1 in 4 Americans age 65+ falls every year. Being common, however, doesn’t make falling a normal part of aging. We know what contributes to falls, which means they can be prevented. That’s why NCOA leads a national observance of Falls Prevention Awareness Day each year on the first day of fall. For 2019, we focused on the importance of relying on teamwork to protect your health and independence.
Know your team
From medication and vision impairment to poor lighting and chronic conditions, the factors to watch for are numerous. That’s why having a team to help spot and address fall risks is so helpful. Your falls prevention team should include:
- family and friends
- an occupational therapist (OT)
- your primary care physician (PCP)
- a pharmacist
Each of them brings a unique mix of expertise and familiarity that can provide important protections against falling. Our newest video offers an engaging look at the value of teamwork.
Family and friends
You know them, you trust them, and they are happy to help. Family and friends provide some extra hands or another set of eyes to check and rid your home of falls hazards. The next time they come over to visit or help around the house, ask them to take a little extra time helping you find common fall hazards. This checklist shows you what to look for. Family and friends can also join you during doctor visits and help ask questions and gather information about prevention falls.
Occupational therapists (OT)
Whether you’re already working with an OT or not, they are a vital part of any falls prevention team. They can ensure your assistive devices fit your needs and assess our home to identify modifications that can prevent falls. During Falls Prevention Awareness Day a few years ago, we toured a real home with Scott Trudeau, PhD, OTR/L from the American Occupational Therapy Association. The video we made is a wonderful example of how teamwork can prevent falls.
Your primary care physician
During the #FPAD2019 Twitter Chat we hosted this week, dozens of health care providers and other aging services professionals demonstrated their enthusiasm for working with older adults on falls prevention. They agreed primary care physicians are often best positioned to get that process started because they see patients regularly. Your PCP knows your medical history, can recommend evidence-based programs designed to reduce fall risk, spot hidden injuries resulting from a fall, and evaluate side-effects of medications that may increase your risk of falling.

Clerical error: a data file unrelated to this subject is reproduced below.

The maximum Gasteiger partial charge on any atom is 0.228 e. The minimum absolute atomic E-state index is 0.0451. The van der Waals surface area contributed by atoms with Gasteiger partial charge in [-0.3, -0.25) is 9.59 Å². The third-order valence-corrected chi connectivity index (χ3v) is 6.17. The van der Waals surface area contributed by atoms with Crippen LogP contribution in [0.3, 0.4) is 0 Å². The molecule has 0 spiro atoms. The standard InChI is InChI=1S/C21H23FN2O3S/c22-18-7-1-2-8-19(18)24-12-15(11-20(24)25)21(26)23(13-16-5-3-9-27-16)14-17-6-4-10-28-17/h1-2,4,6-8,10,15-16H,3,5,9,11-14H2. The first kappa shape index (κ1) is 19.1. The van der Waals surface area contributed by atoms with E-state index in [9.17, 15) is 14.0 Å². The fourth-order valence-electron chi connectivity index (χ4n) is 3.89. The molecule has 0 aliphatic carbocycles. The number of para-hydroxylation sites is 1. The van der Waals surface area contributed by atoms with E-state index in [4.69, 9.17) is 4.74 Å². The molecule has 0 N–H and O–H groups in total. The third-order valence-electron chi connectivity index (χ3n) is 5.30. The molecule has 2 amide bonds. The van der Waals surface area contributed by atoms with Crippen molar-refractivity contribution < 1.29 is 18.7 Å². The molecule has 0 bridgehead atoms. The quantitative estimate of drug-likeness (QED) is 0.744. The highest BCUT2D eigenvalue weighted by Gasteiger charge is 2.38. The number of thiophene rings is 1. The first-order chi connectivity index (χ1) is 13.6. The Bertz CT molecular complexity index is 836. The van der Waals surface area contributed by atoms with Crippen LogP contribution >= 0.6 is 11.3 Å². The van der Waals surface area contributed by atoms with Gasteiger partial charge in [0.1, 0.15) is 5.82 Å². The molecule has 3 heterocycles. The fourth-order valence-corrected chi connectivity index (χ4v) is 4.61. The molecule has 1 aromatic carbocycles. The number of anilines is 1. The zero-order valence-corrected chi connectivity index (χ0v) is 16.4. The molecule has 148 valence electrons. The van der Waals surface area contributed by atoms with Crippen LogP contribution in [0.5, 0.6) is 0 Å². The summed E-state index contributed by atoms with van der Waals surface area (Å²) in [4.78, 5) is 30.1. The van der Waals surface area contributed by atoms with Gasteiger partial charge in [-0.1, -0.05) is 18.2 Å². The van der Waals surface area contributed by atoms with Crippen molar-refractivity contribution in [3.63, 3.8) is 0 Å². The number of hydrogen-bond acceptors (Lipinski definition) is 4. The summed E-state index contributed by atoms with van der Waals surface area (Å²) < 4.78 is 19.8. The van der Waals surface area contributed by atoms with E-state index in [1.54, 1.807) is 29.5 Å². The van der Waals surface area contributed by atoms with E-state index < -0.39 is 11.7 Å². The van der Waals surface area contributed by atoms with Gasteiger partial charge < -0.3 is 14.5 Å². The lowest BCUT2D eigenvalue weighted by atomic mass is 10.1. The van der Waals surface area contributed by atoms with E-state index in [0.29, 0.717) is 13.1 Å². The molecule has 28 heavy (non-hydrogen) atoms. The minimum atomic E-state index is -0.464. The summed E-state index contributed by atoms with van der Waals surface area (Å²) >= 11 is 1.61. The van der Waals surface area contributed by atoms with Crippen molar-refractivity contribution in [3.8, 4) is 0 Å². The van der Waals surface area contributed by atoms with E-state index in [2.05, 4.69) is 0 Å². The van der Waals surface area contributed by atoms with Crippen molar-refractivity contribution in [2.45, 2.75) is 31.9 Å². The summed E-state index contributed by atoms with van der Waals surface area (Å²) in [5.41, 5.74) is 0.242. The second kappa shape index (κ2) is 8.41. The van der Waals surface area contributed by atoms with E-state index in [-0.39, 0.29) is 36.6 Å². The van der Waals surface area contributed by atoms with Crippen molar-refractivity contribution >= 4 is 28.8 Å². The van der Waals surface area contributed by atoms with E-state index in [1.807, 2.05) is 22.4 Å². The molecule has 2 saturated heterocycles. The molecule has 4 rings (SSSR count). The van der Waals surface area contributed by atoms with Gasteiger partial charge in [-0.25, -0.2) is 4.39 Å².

Be proactive about addressing falls when you visit your doctor. Even if your appointment was made for something else, sharing information is always important. Tell your doctor if you’ve fallen recently, feel unsteady on your feet or are worried about falling. A good PCP wants to build trust and be accurate so you stay healthy.
Most older adults take some kind of medication or supplement each day. The effects of these things on our risk of falling isn’t usually something we think about when we’re trying to get over a cold or manage disease like high blood pressure or arthritis. That’s why pharmacists are an important part of any falls prevention team. When you pick up your medications, use the opportunity to get counseled about any side effects you’re experiencing, and any changes in the medications you’re taking. Last year, we filmed our Falls Prevention Awareness Day video in a pharmacy, focusing on the role of medications in falls. Take a look here.
Time to build your team
As you begin building your falls prevention team, you can always turn to organizations like ours for information. Falls Prevention Awareness Day only happens once a year, but we are constantly creating new resources for older adults, caregivers, and professionals to use whenever you need. Following us on Facebook, Twitter, and YouTube, or signing up for our emails are great ways to make sure you’re getting the new materials as soon as they come out.
Falls Prevention Awareness Day is made possible in part by Centene Corporation and the U.S. Administration for Community Living.